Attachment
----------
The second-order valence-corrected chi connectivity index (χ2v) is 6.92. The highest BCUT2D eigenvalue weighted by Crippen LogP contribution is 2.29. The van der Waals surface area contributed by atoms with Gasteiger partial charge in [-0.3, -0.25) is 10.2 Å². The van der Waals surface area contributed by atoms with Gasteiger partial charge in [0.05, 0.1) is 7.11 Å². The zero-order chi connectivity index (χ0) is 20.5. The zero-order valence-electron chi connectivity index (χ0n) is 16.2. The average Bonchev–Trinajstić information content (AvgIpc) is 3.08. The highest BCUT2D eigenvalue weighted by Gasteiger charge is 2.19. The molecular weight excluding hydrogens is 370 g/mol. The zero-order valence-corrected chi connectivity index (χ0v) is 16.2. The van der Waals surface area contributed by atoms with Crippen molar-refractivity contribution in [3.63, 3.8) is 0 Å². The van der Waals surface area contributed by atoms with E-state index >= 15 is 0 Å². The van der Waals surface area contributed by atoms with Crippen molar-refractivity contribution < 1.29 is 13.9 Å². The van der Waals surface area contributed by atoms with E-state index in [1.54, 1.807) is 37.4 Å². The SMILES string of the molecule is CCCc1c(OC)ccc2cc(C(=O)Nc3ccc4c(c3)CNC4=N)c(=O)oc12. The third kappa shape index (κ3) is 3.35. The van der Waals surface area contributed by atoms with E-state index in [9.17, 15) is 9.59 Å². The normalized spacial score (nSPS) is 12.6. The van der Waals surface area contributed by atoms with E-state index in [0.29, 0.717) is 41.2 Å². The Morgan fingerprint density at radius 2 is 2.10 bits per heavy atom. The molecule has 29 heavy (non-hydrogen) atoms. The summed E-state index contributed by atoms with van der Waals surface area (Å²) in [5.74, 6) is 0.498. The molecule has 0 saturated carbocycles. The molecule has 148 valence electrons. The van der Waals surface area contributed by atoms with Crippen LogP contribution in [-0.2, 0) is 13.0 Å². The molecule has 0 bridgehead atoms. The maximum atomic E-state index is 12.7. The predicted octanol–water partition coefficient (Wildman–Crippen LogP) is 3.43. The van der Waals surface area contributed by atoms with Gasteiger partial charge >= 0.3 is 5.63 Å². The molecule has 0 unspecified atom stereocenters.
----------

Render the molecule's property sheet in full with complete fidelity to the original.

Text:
The second-order valence-corrected chi connectivity index (χ2v) is 6.92. The highest BCUT2D eigenvalue weighted by Crippen LogP contribution is 2.29. The van der Waals surface area contributed by atoms with Gasteiger partial charge in [-0.3, -0.25) is 10.2 Å². The van der Waals surface area contributed by atoms with Gasteiger partial charge in [0.05, 0.1) is 7.11 Å². The zero-order chi connectivity index (χ0) is 20.5. The zero-order valence-electron chi connectivity index (χ0n) is 16.2. The average Bonchev–Trinajstić information content (AvgIpc) is 3.08. The highest BCUT2D eigenvalue weighted by Gasteiger charge is 2.19. The molecular weight excluding hydrogens is 370 g/mol. The zero-order valence-corrected chi connectivity index (χ0v) is 16.2. The van der Waals surface area contributed by atoms with Crippen molar-refractivity contribution in [3.63, 3.8) is 0 Å². The van der Waals surface area contributed by atoms with E-state index >= 15 is 0 Å². The van der Waals surface area contributed by atoms with Crippen molar-refractivity contribution < 1.29 is 13.9 Å². The van der Waals surface area contributed by atoms with E-state index in [1.54, 1.807) is 37.4 Å². The SMILES string of the molecule is CCCc1c(OC)ccc2cc(C(=O)Nc3ccc4c(c3)CNC4=N)c(=O)oc12. The third kappa shape index (κ3) is 3.35. The van der Waals surface area contributed by atoms with E-state index in [9.17, 15) is 9.59 Å². The normalized spacial score (nSPS) is 12.6. The van der Waals surface area contributed by atoms with E-state index in [0.29, 0.717) is 41.2 Å². The Morgan fingerprint density at radius 2 is 2.10 bits per heavy atom. The molecule has 29 heavy (non-hydrogen) atoms. The summed E-state index contributed by atoms with van der Waals surface area (Å²) in [5.74, 6) is 0.498. The molecule has 0 saturated carbocycles. The molecule has 148 valence electrons. The van der Waals surface area contributed by atoms with Crippen LogP contribution in [-0.2, 0) is 13.0 Å². The molecule has 0 bridgehead atoms. The maximum atomic E-state index is 12.7. The predicted octanol–water partition coefficient (Wildman–Crippen LogP) is 3.43. The van der Waals surface area contributed by atoms with Gasteiger partial charge >= 0.3 is 5.63 Å². The molecule has 0 unspecified atom stereocenters.